At Michele's small party yesterday I became a pool casualty, a statistic on the terrible consequences of leaping into freezing water with one's mental acuity diminished by beer and overheated lightheadedness. To wit, I aimed my jump left instead of right, landed in about five feet of water, and smacked my left knee on the pool bottom with staggering force. I don't appear to have broken, sprained or dislocated anything, but I have an impressive bruise over pretty much my entire kneecap as well as a very interesting twinge that suggests to me it would really be a better idea to learn to walk stiff-legged than to bend my knee with any weight on it.
Jacob's remark last night was that I had been "surprisingly stoic about it". My only explanation is that I was so shocked by how much it actually hurt that my reflexive pouting and attention-seeking were temporarily short-circuited. As you can see, they're now on-line and functioning within normal parameters.
I'm working on a harebrained, but plausible, theory about the workings of the knee (harebrained but plausible being a major specialty of mine) and would like input from anyone with more anatomical knowledge than I. From my brief Google work this morning I've found that the kneecap (patella) is held in place in a saddle of cartilage (which keeps it from moving side to side) by vertical ligaments (which keep it from moving up and down). Bending the knee pulls the ligaments tight and holds the kneecap close to the cartilage saddle where it can't move sideways. Straightening the knee relaxes the ligaments and holds the kneecap less tightly in the cartilage saddle, so that between the stretchiness of the ligaments and the slight separation from the cartilage saddle it has slightly more wiggle room. Ergo, if a knee is smashed at an oblique angle into a hard surface, the likelihood of it being laterally dislocated is less in a bent position than in a straight position, but if a knee is going to be dislocated no matter what then a straight position gives the ligaments more room to stretch without tearing.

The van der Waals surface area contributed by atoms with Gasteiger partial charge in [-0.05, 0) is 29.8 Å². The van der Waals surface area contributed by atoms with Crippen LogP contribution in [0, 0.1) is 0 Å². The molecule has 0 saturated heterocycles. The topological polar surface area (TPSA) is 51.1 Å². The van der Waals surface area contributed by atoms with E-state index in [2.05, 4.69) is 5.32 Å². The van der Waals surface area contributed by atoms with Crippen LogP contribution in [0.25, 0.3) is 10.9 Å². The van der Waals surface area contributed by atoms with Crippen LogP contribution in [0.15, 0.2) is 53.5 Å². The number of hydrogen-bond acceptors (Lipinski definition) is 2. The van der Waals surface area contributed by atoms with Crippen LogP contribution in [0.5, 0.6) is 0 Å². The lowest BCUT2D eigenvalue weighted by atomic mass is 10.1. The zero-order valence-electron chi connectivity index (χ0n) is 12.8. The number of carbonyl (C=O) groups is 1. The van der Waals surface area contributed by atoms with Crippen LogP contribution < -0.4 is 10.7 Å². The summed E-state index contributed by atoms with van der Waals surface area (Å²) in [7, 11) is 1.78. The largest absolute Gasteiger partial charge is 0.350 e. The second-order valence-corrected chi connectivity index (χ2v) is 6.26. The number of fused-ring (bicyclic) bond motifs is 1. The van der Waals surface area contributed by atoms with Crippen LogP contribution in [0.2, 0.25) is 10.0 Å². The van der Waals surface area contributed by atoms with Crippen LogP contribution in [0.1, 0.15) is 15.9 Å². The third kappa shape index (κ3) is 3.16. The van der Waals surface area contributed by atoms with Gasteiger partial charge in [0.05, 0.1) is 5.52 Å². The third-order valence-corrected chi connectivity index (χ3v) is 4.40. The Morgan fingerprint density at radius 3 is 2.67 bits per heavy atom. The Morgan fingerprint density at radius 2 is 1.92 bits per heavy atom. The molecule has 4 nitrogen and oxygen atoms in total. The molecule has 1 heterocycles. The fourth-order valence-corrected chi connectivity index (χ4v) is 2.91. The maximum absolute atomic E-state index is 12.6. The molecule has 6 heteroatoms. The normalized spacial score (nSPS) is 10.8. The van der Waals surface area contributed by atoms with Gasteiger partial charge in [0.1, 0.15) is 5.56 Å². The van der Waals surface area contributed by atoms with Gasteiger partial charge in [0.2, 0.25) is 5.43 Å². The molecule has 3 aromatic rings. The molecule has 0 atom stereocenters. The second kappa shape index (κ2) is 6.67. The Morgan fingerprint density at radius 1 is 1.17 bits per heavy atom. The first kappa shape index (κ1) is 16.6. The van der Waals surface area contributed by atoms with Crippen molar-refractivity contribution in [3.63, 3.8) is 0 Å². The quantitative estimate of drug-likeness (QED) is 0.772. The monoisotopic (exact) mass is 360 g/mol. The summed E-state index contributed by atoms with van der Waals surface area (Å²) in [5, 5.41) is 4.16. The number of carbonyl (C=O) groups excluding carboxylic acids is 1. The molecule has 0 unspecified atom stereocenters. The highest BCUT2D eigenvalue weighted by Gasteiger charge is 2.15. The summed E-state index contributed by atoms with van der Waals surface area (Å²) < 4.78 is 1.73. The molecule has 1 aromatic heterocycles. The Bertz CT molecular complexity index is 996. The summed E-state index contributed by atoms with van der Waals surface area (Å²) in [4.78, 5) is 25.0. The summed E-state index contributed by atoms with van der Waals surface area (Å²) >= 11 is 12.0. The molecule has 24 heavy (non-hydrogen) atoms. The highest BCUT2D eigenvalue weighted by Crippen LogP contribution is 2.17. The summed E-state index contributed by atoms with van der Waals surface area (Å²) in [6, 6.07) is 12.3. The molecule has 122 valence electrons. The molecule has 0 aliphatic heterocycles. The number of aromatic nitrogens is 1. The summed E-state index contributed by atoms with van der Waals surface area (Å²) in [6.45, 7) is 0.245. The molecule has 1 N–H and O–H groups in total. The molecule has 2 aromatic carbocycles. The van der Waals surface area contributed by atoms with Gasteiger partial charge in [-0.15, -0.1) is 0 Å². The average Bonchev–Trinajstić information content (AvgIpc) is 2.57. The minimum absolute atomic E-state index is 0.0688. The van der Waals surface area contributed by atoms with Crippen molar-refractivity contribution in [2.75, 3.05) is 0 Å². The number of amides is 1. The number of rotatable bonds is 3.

Now someone please tell me if that's right? And no, this doesn't bear on my personal knee, which is merely bruised. I just, you know, want to know.
Hey! Look over there! Ancient evil is funny.Posted by dianna at October 2, 2005 04:32 PM